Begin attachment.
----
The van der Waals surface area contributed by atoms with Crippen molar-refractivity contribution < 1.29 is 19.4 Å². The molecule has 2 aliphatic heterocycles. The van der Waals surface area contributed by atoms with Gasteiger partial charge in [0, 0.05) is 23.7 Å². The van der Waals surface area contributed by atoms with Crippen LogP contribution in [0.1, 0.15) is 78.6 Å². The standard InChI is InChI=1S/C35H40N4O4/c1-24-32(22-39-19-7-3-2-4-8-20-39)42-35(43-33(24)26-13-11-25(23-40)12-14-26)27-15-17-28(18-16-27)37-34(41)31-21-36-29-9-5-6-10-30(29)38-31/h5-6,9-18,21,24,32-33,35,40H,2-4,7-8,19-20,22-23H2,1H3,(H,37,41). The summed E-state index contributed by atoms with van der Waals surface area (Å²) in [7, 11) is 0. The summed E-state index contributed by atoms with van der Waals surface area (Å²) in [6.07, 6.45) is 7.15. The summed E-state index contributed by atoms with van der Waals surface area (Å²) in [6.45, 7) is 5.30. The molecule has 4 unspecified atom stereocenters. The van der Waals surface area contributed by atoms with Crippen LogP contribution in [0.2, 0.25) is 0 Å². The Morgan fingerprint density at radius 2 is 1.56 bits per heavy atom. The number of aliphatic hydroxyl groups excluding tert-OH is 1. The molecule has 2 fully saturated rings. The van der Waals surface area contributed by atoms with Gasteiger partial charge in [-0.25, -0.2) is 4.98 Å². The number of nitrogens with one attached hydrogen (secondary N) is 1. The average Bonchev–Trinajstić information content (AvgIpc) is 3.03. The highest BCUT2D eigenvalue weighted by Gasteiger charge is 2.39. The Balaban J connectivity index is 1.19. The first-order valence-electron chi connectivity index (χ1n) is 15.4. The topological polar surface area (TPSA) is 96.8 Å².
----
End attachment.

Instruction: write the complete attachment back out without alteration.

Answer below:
The van der Waals surface area contributed by atoms with Crippen molar-refractivity contribution < 1.29 is 19.4 Å². The molecule has 2 aliphatic heterocycles. The van der Waals surface area contributed by atoms with Gasteiger partial charge in [0, 0.05) is 23.7 Å². The van der Waals surface area contributed by atoms with Crippen LogP contribution in [0.1, 0.15) is 78.6 Å². The standard InChI is InChI=1S/C35H40N4O4/c1-24-32(22-39-19-7-3-2-4-8-20-39)42-35(43-33(24)26-13-11-25(23-40)12-14-26)27-15-17-28(18-16-27)37-34(41)31-21-36-29-9-5-6-10-30(29)38-31/h5-6,9-18,21,24,32-33,35,40H,2-4,7-8,19-20,22-23H2,1H3,(H,37,41). The summed E-state index contributed by atoms with van der Waals surface area (Å²) in [7, 11) is 0. The summed E-state index contributed by atoms with van der Waals surface area (Å²) in [6.07, 6.45) is 7.15. The summed E-state index contributed by atoms with van der Waals surface area (Å²) in [6.45, 7) is 5.30. The molecule has 4 unspecified atom stereocenters. The van der Waals surface area contributed by atoms with Crippen LogP contribution in [0.2, 0.25) is 0 Å². The Morgan fingerprint density at radius 2 is 1.56 bits per heavy atom. The number of aliphatic hydroxyl groups excluding tert-OH is 1. The molecule has 2 fully saturated rings. The van der Waals surface area contributed by atoms with Gasteiger partial charge in [-0.25, -0.2) is 4.98 Å². The number of nitrogens with one attached hydrogen (secondary N) is 1. The average Bonchev–Trinajstić information content (AvgIpc) is 3.03. The highest BCUT2D eigenvalue weighted by Gasteiger charge is 2.39. The Balaban J connectivity index is 1.19. The first-order valence-electron chi connectivity index (χ1n) is 15.4. The topological polar surface area (TPSA) is 96.8 Å².